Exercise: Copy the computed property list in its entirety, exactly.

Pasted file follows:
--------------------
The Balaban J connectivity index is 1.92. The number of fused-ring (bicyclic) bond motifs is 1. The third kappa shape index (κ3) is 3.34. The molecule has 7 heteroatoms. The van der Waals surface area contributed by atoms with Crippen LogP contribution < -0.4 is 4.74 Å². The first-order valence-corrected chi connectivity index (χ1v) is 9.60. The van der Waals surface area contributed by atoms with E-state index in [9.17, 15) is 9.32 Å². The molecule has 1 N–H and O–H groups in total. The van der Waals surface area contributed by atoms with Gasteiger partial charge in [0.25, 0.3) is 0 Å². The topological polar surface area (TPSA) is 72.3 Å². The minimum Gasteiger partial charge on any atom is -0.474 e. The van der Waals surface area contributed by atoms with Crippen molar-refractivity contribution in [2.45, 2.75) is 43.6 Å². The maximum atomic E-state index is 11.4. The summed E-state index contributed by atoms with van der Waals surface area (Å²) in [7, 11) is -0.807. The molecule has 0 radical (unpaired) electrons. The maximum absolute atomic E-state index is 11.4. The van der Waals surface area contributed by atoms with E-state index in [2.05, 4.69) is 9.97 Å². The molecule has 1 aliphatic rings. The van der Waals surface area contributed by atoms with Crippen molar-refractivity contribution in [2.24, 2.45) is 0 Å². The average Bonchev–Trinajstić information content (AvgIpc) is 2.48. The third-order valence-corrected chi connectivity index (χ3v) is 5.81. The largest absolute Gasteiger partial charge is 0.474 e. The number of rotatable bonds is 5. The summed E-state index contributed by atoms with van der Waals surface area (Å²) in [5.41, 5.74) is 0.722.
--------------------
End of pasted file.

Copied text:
The Balaban J connectivity index is 1.92. The number of fused-ring (bicyclic) bond motifs is 1. The third kappa shape index (κ3) is 3.34. The molecule has 7 heteroatoms. The van der Waals surface area contributed by atoms with Crippen LogP contribution < -0.4 is 4.74 Å². The first-order valence-corrected chi connectivity index (χ1v) is 9.60. The van der Waals surface area contributed by atoms with E-state index in [9.17, 15) is 9.32 Å². The molecule has 1 N–H and O–H groups in total. The van der Waals surface area contributed by atoms with Gasteiger partial charge in [0.25, 0.3) is 0 Å². The topological polar surface area (TPSA) is 72.3 Å². The minimum Gasteiger partial charge on any atom is -0.474 e. The van der Waals surface area contributed by atoms with Crippen molar-refractivity contribution in [2.45, 2.75) is 43.6 Å². The maximum atomic E-state index is 11.4. The summed E-state index contributed by atoms with van der Waals surface area (Å²) in [7, 11) is -0.807. The molecule has 0 radical (unpaired) electrons. The maximum absolute atomic E-state index is 11.4. The van der Waals surface area contributed by atoms with E-state index in [2.05, 4.69) is 9.97 Å². The molecule has 1 aliphatic rings. The van der Waals surface area contributed by atoms with Crippen molar-refractivity contribution in [2.24, 2.45) is 0 Å². The average Bonchev–Trinajstić information content (AvgIpc) is 2.48. The third-order valence-corrected chi connectivity index (χ3v) is 5.81. The largest absolute Gasteiger partial charge is 0.474 e. The number of rotatable bonds is 5. The summed E-state index contributed by atoms with van der Waals surface area (Å²) in [5.41, 5.74) is 0.722.